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Did You Ever Wonder How Our Spirits Came To Be?



Hello there, whiskey lover----we see that you are enjoying a glass of our fine Palmetto whiskey as you peruse this article. Did you ever wonder how our spirits came to be? What goes into the magical process of creating that golden elixir that is smooth on the taste buds and a sweet bit of soul?


Whether you are a superfan or a casual sipper, you owe it to yourself to learn a little bit more about the process of distillation---from mash to glass----so that you can appreciate its unique taste even more. Here are some of the necessary steps that take place to bring Palmetto magic into your home:


Starting with the basics

While some distillers seek to make their process easier by starting with a blank “neutral” spirit that they can age and flavor to their own specifications, we bring your whiskey right from the farm to bottle. Beautiful blends of grain, exceptional corn crops, and other natural ingredients are “mashed” to produce the finest whiskey around.


Working with mash

What is “mash,” exactly? Mash is the blend of grains, water, and yeast that is allowed to ferment to start the process of distillation. Yeast is a living microorganism that eats the byproduct of sugar in the mash. The liquid is allowed to heat in huge fermentation tanks, and as yeast gobble up the sugar, the byproduct that they produce is a combination of carbon dioxide and ethyl alcohol. Most fermentation tanks have a valve that allows the bubbly CO2 to escape, leaving us with alcohol. Once the sugar byproduct has been consumed, the fermentation process is over. This might take a few days to several weeks to accomplish, depending on the type of grains and blends being used.


Separating the good stuff

Distillers then take the wash, or the resulting liquid after solid mash waste is disposed of and filter it into distillation tanks. These tanks, known as “stills,” have both heating and cooling sources that involve the wash in a cycle of vaporizing and then recondensing the material over and over again, removing excess water and increasing the ABV, or alcohol by volume. Generally speaking, the more cycles a wash goes through, the higher the concentration of alcohol in the spirit. Higher does not always indicate higher quality, however. Read on to determine how we get the best of the best in each Palmetto bottle.


Foreshots-----not fit for human consumption

The initial byproduct of distillation found in the condensation chamber is called the foreshot---this is the nasty stuff that could cause dire health consequences if consumed in large quantities. Most distillers regard the foreshot as too dangerous to blend in with other spirits and discard it entirely.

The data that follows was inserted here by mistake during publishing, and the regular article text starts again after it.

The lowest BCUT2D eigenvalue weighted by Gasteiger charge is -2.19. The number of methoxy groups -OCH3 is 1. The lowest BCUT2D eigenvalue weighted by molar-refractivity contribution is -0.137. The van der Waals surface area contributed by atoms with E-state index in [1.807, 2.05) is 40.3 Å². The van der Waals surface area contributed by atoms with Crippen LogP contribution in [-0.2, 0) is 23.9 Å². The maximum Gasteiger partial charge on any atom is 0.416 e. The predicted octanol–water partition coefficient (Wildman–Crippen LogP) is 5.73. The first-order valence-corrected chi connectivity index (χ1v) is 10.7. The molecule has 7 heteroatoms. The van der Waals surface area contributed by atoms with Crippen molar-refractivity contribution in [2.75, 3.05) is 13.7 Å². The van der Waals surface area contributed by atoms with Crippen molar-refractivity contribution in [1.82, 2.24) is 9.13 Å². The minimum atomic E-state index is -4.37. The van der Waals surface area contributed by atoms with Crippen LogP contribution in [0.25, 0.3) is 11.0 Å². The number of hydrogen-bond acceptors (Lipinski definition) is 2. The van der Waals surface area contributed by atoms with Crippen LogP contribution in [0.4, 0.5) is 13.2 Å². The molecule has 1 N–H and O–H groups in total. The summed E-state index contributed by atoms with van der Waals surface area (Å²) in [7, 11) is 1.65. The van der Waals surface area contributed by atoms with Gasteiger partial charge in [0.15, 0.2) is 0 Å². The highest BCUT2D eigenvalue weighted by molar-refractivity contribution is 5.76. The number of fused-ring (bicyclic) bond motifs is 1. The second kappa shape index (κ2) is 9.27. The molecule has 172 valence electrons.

Heads--the stuff that hangovers are made of

The next byproduct of distillation to rear its strong “head” is the head. It can resemble rubbing alcohol in smell and in taste, and it can cause some nasty hangovers if blended into the final product. While they are technically safe to consume, large quantities can leave you feeling a little less than chipper the following day. If it smells and tastes volatile, it most likely is.


Getting to the heart of the matter

Here’s where the distillation process really gets good; the heart has a taste and smell that mellows out considerably from the first few draws, and it requires a discriminating palette to determine when the heart phase of distillation is occurring. What a tough job, huh? Having to taste delicious spirits to assess their readiness and quality? Sign me up!


Tails

At the end of the distillation phase, there is a dramatic change in taste from the good golden stuff that we just got off the still. Now what is being produced is some of the stronger, less desirable alcohols, lots of water, and other waste material that does not lend itself well to mixing. Just as a craft distiller needs to have a discriminating tongue when determining when the heart phase begins, he also needs to determine when the good stuff has all been collected so that no waste enters the product.


Almost perfect

Once the distilled “heart” mixture has cooled to room temperature, it is now time to check for alcohol content and purity. If it is found that the desired concentration has not been reached, it’s time for another run through the distillation process. Dilution is a bit simpler, with water being blended and added to lower alcohol concentration. Filtering is a final step in preparing the product for bottling and sale; this is where distillers do a final check on the flavor profile to assess quality. Most distillers agree that if you start with quality ingredients, there is little need to filter in the first place.


Aging

The final step in the distillation process is aging---at Palmetto Distillery, we age our whiskey in French oak barrels to develop superior taste and flavor; it is the perfect blend of sweet and spicy--a true taste bud sensation as it tantalizes your senses and both satisfies and leaves you wanting more. Both our recipes and our distillation methods are handed down from generations of bona fide bootleggers--we are proud of our scandalous history, and we aim to please our customers by passing on their traditions of excellence and superior spirit flavor. Have we sold you yet? Palmetto Distillery whiskey and moonshine are award-winning spirits, and you’ll see and taste the difference in every glass. Pick up your favorite blends today; visit www.palmettodistillery.com to place a delicious order!